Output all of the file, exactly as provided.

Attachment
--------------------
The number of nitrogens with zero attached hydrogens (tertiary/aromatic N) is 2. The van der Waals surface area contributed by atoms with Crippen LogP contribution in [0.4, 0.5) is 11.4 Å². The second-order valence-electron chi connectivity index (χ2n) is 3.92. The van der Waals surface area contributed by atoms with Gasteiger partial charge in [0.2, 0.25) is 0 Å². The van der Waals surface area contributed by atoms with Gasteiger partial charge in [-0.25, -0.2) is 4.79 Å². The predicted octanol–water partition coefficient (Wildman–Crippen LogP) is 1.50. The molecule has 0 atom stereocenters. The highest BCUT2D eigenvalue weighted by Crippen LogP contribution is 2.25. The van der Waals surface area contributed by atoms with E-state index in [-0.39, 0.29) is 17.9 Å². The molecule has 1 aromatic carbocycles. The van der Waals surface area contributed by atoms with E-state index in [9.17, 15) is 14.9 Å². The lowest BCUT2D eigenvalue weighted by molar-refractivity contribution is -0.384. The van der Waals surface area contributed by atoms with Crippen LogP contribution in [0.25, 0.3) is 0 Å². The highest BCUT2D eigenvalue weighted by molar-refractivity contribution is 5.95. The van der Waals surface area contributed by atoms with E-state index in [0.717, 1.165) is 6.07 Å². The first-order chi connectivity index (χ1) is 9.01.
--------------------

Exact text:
The number of nitrogens with zero attached hydrogens (tertiary/aromatic N) is 2. The van der Waals surface area contributed by atoms with Crippen LogP contribution in [0.4, 0.5) is 11.4 Å². The second-order valence-electron chi connectivity index (χ2n) is 3.92. The van der Waals surface area contributed by atoms with Gasteiger partial charge in [0.2, 0.25) is 0 Å². The van der Waals surface area contributed by atoms with Gasteiger partial charge in [-0.25, -0.2) is 4.79 Å². The predicted octanol–water partition coefficient (Wildman–Crippen LogP) is 1.50. The molecule has 0 atom stereocenters. The highest BCUT2D eigenvalue weighted by Crippen LogP contribution is 2.25. The van der Waals surface area contributed by atoms with E-state index in [-0.39, 0.29) is 17.9 Å². The molecule has 1 aromatic carbocycles. The van der Waals surface area contributed by atoms with E-state index in [9.17, 15) is 14.9 Å². The lowest BCUT2D eigenvalue weighted by molar-refractivity contribution is -0.384. The van der Waals surface area contributed by atoms with Crippen LogP contribution in [0.25, 0.3) is 0 Å². The highest BCUT2D eigenvalue weighted by molar-refractivity contribution is 5.95. The van der Waals surface area contributed by atoms with E-state index in [0.717, 1.165) is 6.07 Å². The first-order chi connectivity index (χ1) is 9.01.